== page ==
Emic and etic are terms used by anthropologists and by others in the social and behavioral sciences to refer to two different kinds of data concerning human behavior. In particular, they are used in cultural anthropology to refer to kinds of fieldwork done and viewpoints obtained. Emic knowledge and interpretations are those existing within a culture, that are ‘determined by local custom, meaning, and belief’ (Ager and Loughry, 2004: n.p.) and best described by a ‘native’ of the culture. Etic knowledge refers to generalizations about human behavior that are considered universally true, and commonly links cultural practices to factors of interest to the researcher, such as economic or ecological conditions, that cultural insiders may not consider very relevant (Morris et al., 1999).” Emic and Etic approaches of understanding behavior and personality fall under the study of cultural anthropology. Cultural anthropology states that people are shaped by their cultures and their subcultures, and we must account for this in the study of personality. One way is looking at things through an emic approach. This approach “is culture specific because it focuses on a single culture and it is understood on its own terms.” As explained below, the term “emic” originated from the specific linguistic term “phonemic”, from phoneme, which is a language-specific way of abstracting speech sounds. •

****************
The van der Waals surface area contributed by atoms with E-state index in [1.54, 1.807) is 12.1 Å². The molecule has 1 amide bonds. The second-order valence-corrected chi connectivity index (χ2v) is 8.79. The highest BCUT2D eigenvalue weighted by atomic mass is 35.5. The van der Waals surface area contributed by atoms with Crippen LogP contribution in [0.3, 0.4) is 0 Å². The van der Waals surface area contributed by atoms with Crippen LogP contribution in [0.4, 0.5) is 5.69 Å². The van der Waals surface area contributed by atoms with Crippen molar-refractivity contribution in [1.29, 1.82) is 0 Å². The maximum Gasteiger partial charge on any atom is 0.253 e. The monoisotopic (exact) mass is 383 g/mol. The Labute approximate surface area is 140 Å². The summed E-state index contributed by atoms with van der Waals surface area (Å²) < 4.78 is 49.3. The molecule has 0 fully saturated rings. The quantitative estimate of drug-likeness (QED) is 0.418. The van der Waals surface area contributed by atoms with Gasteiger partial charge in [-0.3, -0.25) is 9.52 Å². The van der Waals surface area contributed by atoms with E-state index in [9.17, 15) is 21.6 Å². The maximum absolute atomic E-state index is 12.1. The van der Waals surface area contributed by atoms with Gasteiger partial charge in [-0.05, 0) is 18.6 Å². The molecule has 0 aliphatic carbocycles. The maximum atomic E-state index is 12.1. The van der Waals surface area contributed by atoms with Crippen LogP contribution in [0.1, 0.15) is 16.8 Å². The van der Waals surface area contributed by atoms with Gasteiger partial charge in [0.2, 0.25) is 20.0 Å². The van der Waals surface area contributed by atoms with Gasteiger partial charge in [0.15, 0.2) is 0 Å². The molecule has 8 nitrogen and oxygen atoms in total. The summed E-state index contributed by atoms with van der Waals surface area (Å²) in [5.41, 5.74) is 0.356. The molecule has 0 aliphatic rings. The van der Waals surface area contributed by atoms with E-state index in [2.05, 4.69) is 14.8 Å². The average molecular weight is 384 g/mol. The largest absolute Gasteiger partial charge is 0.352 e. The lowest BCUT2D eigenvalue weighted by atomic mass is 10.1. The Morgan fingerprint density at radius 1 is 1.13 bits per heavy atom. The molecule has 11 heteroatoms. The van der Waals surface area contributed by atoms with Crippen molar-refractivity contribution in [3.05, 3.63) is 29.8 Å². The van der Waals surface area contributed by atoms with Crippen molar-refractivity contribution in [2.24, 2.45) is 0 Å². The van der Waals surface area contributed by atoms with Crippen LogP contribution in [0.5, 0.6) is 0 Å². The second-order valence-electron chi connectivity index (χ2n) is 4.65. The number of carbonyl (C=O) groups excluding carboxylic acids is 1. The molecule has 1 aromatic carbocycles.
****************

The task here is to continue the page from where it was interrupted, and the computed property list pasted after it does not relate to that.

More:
An 'emic' account is a description of behavior or a belief in terms meaningful (consciously or unconsciously) to the actor; that is, an emic account comes from a person within the culture. Almost anything from within a culture can provide an emic account. •
An 'etic' account is a description of a behavior or belief by a social analyst or scientific observer (a student or scholar of anthropology or sociology, for example), in terms that can be applied across cultures; that is, an etic account attempts to be 'culturally neutral', limiting any ethnocentric, political, and/or...
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